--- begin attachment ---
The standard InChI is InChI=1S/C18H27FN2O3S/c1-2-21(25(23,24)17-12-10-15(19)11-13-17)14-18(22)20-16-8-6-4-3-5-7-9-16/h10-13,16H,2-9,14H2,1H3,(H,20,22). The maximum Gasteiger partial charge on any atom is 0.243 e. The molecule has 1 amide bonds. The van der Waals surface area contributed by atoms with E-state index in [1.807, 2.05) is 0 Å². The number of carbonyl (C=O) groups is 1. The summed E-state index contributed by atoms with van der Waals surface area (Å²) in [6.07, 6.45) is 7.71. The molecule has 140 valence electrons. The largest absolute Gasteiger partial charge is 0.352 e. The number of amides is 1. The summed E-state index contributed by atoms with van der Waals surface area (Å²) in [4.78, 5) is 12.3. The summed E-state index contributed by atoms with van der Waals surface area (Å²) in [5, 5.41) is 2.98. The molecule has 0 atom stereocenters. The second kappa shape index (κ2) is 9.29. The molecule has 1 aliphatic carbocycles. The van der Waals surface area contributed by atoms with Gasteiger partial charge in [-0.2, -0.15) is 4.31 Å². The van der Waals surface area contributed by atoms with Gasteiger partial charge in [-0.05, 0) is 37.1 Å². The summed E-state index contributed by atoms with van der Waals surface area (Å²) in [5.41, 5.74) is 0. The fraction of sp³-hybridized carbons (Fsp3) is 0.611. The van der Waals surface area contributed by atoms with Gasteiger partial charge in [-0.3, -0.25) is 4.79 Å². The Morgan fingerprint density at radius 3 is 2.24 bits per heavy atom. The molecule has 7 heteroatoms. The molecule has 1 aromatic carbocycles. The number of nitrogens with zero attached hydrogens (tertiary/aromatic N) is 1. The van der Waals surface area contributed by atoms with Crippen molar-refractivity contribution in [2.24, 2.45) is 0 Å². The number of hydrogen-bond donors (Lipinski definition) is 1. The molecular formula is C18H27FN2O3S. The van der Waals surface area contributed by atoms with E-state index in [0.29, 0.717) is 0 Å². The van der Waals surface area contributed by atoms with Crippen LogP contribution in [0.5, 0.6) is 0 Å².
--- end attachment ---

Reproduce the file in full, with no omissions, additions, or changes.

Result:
The standard InChI is InChI=1S/C18H27FN2O3S/c1-2-21(25(23,24)17-12-10-15(19)11-13-17)14-18(22)20-16-8-6-4-3-5-7-9-16/h10-13,16H,2-9,14H2,1H3,(H,20,22). The maximum Gasteiger partial charge on any atom is 0.243 e. The molecule has 1 amide bonds. The van der Waals surface area contributed by atoms with E-state index in [1.807, 2.05) is 0 Å². The number of carbonyl (C=O) groups is 1. The summed E-state index contributed by atoms with van der Waals surface area (Å²) in [6.07, 6.45) is 7.71. The molecule has 140 valence electrons. The largest absolute Gasteiger partial charge is 0.352 e. The number of amides is 1. The summed E-state index contributed by atoms with van der Waals surface area (Å²) in [4.78, 5) is 12.3. The summed E-state index contributed by atoms with van der Waals surface area (Å²) in [5, 5.41) is 2.98. The molecule has 0 atom stereocenters. The second kappa shape index (κ2) is 9.29. The molecule has 1 aliphatic carbocycles. The van der Waals surface area contributed by atoms with Gasteiger partial charge in [-0.2, -0.15) is 4.31 Å². The van der Waals surface area contributed by atoms with Gasteiger partial charge in [-0.05, 0) is 37.1 Å². The summed E-state index contributed by atoms with van der Waals surface area (Å²) in [5.41, 5.74) is 0. The fraction of sp³-hybridized carbons (Fsp3) is 0.611. The van der Waals surface area contributed by atoms with Gasteiger partial charge in [-0.3, -0.25) is 4.79 Å². The Morgan fingerprint density at radius 3 is 2.24 bits per heavy atom. The molecule has 7 heteroatoms. The molecule has 1 aromatic carbocycles. The number of nitrogens with zero attached hydrogens (tertiary/aromatic N) is 1. The van der Waals surface area contributed by atoms with Crippen molar-refractivity contribution in [2.24, 2.45) is 0 Å². The number of hydrogen-bond donors (Lipinski definition) is 1. The molecular formula is C18H27FN2O3S. The van der Waals surface area contributed by atoms with E-state index in [0.29, 0.717) is 0 Å². The van der Waals surface area contributed by atoms with Crippen LogP contribution in [0.5, 0.6) is 0 Å².